But right now, how are we supposed to know? And why don't companies with that information figure out a way to share it where it matters? That actually can be a big deal, like when I'm debating whether or not to share a site. Right now I start a bit of detective work, trying to figure out from what information is available how decent the site is.

One of the things that really irritates me is when I have to notice later there is something wrong with some website I've shared, so I break the link. As the web matures I think it will be increasingly important to know which people are following the rules, and who are not.

James Harris

Tuesday, September 23, 2014

Problem with stealth transactions

Years ago I found myself contemplating an open source application I had been using. Had thought it was ok, not great, but ok, and now it was telling me that I should donate to the developers. I contemplated that for a bit, and then deleted it off my system.

Business is about transactions. I state that without worrying about justifying it and in an earlier post where I talk about what other people want I said:

Businesses try to find out what people want, and they don't just give it to you. They try to get transactions, where there is a buying decision made. Where it's agreed to ahead of time that you will get something, and then give some amount of money in return.
To me if you want money from me, let me know upfront. Don't wait until later and surprise me. I call leaning on people to make a buying decision later than normal an attempt at a stealth transaction.

I think it's sneaky.

One of the ideas I've considered as I continue my contemplation about money, is a stated social contract for users of my work or ideas. But essentially it'd say things like free is free. If I give an idea away, it's given. Don't worry about me coming back later to squeeze you for something.

Not that I haven't considered it at times. But it gives me a queasy feeling. Just doesn't feel right.

My own view with stealth transactions should be clear from my example above: is a great way for me to not do business with you.

Business should be upfront. If you want someone to buy something from you, let them know upfront. Don't try to obligate them and then squeeze them into some kind of contract after the fact.

Thinking out loud a bit. Wondering if I should talk more about a social contract, but then again, I don't think there is really one if people are just sharing things. It's like, here you go! Take it or leave it. I don't care.

And don't worry, not going to bug you about it later. Ah, such a relief. No social contract necessary.

James Harris

Monday, September 15, 2014

Building a Java 8 JavaDocs link

One of those features I definitely prize in my open source app for Java developers called Class Viewer is the ability to go to JavaDocs to the method. And for that to happen the app has to build the link for you, like here's an example that I just did with it:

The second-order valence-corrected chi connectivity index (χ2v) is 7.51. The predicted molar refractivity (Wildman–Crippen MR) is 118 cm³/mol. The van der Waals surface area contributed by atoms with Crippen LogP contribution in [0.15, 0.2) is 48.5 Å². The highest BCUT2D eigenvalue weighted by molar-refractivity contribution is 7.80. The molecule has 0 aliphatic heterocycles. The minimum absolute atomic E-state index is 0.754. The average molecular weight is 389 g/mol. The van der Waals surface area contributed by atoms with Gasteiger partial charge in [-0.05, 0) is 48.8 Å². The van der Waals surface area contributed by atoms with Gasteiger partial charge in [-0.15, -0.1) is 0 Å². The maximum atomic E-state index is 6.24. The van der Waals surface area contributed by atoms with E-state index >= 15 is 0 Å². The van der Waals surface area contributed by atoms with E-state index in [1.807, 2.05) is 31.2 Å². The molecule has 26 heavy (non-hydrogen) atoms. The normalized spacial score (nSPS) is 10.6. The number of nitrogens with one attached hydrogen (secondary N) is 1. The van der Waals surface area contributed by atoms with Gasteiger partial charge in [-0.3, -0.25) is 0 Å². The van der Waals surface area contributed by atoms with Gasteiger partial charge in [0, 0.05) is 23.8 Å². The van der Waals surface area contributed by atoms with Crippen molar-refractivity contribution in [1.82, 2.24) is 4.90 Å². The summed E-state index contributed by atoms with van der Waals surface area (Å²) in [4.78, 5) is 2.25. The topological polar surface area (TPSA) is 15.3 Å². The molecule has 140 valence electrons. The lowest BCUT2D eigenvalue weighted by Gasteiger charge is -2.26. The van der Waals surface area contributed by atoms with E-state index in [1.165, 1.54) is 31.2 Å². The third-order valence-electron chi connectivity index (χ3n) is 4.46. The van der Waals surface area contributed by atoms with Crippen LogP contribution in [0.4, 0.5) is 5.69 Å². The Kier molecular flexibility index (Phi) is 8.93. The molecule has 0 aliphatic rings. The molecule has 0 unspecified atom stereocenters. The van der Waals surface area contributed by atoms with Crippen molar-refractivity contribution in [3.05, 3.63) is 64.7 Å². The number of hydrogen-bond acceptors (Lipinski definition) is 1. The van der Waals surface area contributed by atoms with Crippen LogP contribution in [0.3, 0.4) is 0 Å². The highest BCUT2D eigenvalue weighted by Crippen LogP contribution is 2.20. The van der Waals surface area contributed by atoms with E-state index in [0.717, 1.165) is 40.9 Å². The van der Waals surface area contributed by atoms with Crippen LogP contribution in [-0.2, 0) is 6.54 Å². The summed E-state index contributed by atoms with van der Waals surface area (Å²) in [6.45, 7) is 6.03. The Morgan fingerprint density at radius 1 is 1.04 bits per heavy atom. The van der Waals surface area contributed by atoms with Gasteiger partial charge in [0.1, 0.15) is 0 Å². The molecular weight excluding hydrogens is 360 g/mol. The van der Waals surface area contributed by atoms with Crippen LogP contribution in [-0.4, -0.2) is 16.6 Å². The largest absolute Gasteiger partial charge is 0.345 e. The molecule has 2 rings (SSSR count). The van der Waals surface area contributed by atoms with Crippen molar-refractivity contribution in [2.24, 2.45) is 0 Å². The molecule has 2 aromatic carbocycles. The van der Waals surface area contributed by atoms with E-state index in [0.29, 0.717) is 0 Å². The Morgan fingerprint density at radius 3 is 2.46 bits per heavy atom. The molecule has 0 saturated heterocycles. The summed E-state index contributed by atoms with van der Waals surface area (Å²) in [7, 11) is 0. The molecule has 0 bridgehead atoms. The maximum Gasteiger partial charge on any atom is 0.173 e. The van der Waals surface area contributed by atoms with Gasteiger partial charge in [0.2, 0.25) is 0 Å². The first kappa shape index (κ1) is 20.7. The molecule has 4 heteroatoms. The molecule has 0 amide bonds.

And that works for Java 8, where you can see the '8' in the link, where that is in the base which is set in ClassViewerConfig.xml--where you can edit with a text editor so easy to make changes--and the app builds out the rest of the link where I picked a method from the String class for demonstration purposes:

static String format(Locale,String,Object[])

Putting in italics so it stands out. And with that as a reference you can see what the app has to do, which is just loop through that, which it gets from Java Reflections and is what it has after it strips off package information, and switch that to the format that was just implemented for getting to that method in JavaDocs.

So yeah, I kind of had a bit of a freak out a few months ago as I knew Java 8 was coming out and had changes but didn't really dig into them, which I guess was a mistake, as I made some changes to Class Viewer, and thought that was it, until I checked going to JavaDocs and it just didn't work! Then I realized there had been a change.

For the curious you can go to JavaDocs before Java 8 and see the old format. What I'll say is that I like this new format as it's MUCH easier to code, which is what matters to me.

Oh yeah, it had some quirky stuff and maybe I missed something so if anyone finds something PLEASE let me know, as like Object arrays go to Object..., but check out how other arrays are handled with this example:

And that's from:

static String copyValueOf(char[],int,int)

So you can see that here the char[] turns into char:A, which I noticed immediately and coded up, only to thankfully try something with an Object array and notice it didn't work! So yeah, not completely sure I got everything, but...well it works for everything I've tried.

One of the best things with this new approach is it really is more fun to code and removes issues with handling spaces, where if you wonder you can go back to earlier versions.

At first I was going to go to the newer version without support for older JavaDocs and realized that was silly since the app could just check your Java version, which it does from the System. So if you have an older version before Java 8, it will use the old way to get to JavaDocs.

James Harris

Saturday, September 13, 2014

Where trust lies

Have spent some time figuring out what I think money is, and found myself focusing on monetary transactions, which is where there is consideration given in exchange for a favor.